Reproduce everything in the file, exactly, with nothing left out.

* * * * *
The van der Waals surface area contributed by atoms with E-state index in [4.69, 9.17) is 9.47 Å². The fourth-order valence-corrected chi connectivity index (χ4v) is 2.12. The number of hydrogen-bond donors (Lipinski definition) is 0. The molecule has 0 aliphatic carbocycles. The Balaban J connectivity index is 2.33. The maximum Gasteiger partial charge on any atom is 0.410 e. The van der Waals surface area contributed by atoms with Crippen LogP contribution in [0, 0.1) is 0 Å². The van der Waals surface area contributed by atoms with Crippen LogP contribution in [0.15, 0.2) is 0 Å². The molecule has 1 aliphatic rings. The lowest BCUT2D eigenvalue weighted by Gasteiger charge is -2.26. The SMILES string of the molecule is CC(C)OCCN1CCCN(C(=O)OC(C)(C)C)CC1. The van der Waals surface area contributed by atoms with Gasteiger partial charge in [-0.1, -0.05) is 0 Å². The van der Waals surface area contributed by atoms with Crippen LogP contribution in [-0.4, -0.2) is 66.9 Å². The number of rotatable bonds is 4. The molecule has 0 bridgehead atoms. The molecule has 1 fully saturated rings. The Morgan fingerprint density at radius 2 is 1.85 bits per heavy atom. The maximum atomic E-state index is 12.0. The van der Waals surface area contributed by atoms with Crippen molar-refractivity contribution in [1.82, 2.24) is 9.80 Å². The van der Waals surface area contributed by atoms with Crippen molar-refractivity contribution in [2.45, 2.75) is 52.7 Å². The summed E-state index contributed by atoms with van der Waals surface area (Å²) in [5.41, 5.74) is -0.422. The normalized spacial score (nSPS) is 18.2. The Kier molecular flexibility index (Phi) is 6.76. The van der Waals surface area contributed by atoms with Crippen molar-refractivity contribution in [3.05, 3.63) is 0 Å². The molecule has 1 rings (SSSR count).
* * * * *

The van der Waals surface area contributed by atoms with E-state index in [4.69, 9.17) is 9.47 Å². The fourth-order valence-corrected chi connectivity index (χ4v) is 2.12. The number of hydrogen-bond donors (Lipinski definition) is 0. The molecule has 0 aliphatic carbocycles. The Balaban J connectivity index is 2.33. The maximum Gasteiger partial charge on any atom is 0.410 e. The van der Waals surface area contributed by atoms with Crippen LogP contribution in [0, 0.1) is 0 Å². The van der Waals surface area contributed by atoms with Crippen LogP contribution in [0.15, 0.2) is 0 Å². The molecule has 1 aliphatic rings. The lowest BCUT2D eigenvalue weighted by Gasteiger charge is -2.26. The SMILES string of the molecule is CC(C)OCCN1CCCN(C(=O)OC(C)(C)C)CC1. The van der Waals surface area contributed by atoms with Gasteiger partial charge in [-0.1, -0.05) is 0 Å². The van der Waals surface area contributed by atoms with Crippen LogP contribution in [-0.4, -0.2) is 66.9 Å². The number of rotatable bonds is 4. The molecule has 0 bridgehead atoms. The molecule has 1 fully saturated rings. The Morgan fingerprint density at radius 2 is 1.85 bits per heavy atom. The maximum atomic E-state index is 12.0. The van der Waals surface area contributed by atoms with Crippen molar-refractivity contribution in [1.82, 2.24) is 9.80 Å². The van der Waals surface area contributed by atoms with Crippen molar-refractivity contribution in [2.45, 2.75) is 52.7 Å². The summed E-state index contributed by atoms with van der Waals surface area (Å²) in [5.41, 5.74) is -0.422. The normalized spacial score (nSPS) is 18.2. The Kier molecular flexibility index (Phi) is 6.76. The van der Waals surface area contributed by atoms with Crippen molar-refractivity contribution in [3.05, 3.63) is 0 Å². The molecule has 1 rings (SSSR count).